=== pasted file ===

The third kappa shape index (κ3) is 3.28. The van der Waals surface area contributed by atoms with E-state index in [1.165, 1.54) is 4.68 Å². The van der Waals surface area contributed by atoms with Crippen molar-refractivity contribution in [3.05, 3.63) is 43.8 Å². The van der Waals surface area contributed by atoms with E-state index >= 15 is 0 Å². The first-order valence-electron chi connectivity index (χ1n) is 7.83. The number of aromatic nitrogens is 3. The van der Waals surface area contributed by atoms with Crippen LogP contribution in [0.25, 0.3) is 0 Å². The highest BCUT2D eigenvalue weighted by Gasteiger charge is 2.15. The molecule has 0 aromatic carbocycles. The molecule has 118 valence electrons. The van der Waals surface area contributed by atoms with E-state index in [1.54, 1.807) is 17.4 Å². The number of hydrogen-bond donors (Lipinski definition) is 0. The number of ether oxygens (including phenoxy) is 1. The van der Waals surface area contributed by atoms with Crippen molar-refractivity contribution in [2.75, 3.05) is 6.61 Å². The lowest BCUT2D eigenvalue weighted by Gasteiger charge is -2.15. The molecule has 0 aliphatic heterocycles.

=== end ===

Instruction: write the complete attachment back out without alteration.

The third kappa shape index (κ3) is 3.28. The van der Waals surface area contributed by atoms with E-state index in [1.165, 1.54) is 4.68 Å². The van der Waals surface area contributed by atoms with Crippen molar-refractivity contribution in [3.05, 3.63) is 43.8 Å². The van der Waals surface area contributed by atoms with E-state index >= 15 is 0 Å². The first-order valence-electron chi connectivity index (χ1n) is 7.83. The number of aromatic nitrogens is 3. The van der Waals surface area contributed by atoms with Crippen LogP contribution in [0.25, 0.3) is 0 Å². The highest BCUT2D eigenvalue weighted by Gasteiger charge is 2.15. The molecule has 0 aromatic carbocycles. The molecule has 118 valence electrons. The van der Waals surface area contributed by atoms with E-state index in [1.54, 1.807) is 17.4 Å². The number of hydrogen-bond donors (Lipinski definition) is 0. The number of ether oxygens (including phenoxy) is 1. The van der Waals surface area contributed by atoms with Crippen molar-refractivity contribution in [2.75, 3.05) is 6.61 Å². The lowest BCUT2D eigenvalue weighted by Gasteiger charge is -2.15. The molecule has 0 aliphatic heterocycles.